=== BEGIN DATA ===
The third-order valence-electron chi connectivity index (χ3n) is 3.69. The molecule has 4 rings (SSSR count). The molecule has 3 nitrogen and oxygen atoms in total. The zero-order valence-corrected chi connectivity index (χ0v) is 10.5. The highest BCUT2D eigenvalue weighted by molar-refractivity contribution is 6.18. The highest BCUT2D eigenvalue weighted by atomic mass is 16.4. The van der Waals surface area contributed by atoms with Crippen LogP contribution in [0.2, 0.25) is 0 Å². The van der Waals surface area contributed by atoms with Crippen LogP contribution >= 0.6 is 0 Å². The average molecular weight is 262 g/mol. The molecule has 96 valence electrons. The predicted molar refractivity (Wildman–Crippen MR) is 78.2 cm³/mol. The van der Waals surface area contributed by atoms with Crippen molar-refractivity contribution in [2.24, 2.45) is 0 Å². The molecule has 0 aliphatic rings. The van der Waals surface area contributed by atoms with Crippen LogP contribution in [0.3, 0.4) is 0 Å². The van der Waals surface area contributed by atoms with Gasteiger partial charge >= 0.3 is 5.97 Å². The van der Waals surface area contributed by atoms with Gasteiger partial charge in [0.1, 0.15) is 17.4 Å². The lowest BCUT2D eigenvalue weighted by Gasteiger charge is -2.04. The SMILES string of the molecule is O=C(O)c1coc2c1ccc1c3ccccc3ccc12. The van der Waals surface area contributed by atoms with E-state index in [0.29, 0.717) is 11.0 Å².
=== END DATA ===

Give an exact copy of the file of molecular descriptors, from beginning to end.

The third-order valence-electron chi connectivity index (χ3n) is 3.69. The molecule has 4 rings (SSSR count). The molecule has 3 nitrogen and oxygen atoms in total. The zero-order valence-corrected chi connectivity index (χ0v) is 10.5. The highest BCUT2D eigenvalue weighted by molar-refractivity contribution is 6.18. The highest BCUT2D eigenvalue weighted by atomic mass is 16.4. The van der Waals surface area contributed by atoms with Crippen LogP contribution in [0.2, 0.25) is 0 Å². The van der Waals surface area contributed by atoms with Crippen LogP contribution >= 0.6 is 0 Å². The average molecular weight is 262 g/mol. The molecule has 96 valence electrons. The predicted molar refractivity (Wildman–Crippen MR) is 78.2 cm³/mol. The van der Waals surface area contributed by atoms with Crippen molar-refractivity contribution in [2.24, 2.45) is 0 Å². The molecule has 0 aliphatic rings. The van der Waals surface area contributed by atoms with Crippen LogP contribution in [0.3, 0.4) is 0 Å². The van der Waals surface area contributed by atoms with Gasteiger partial charge >= 0.3 is 5.97 Å². The van der Waals surface area contributed by atoms with Gasteiger partial charge in [0.1, 0.15) is 17.4 Å². The lowest BCUT2D eigenvalue weighted by Gasteiger charge is -2.04. The SMILES string of the molecule is O=C(O)c1coc2c1ccc1c3ccccc3ccc12. The van der Waals surface area contributed by atoms with E-state index in [0.29, 0.717) is 11.0 Å².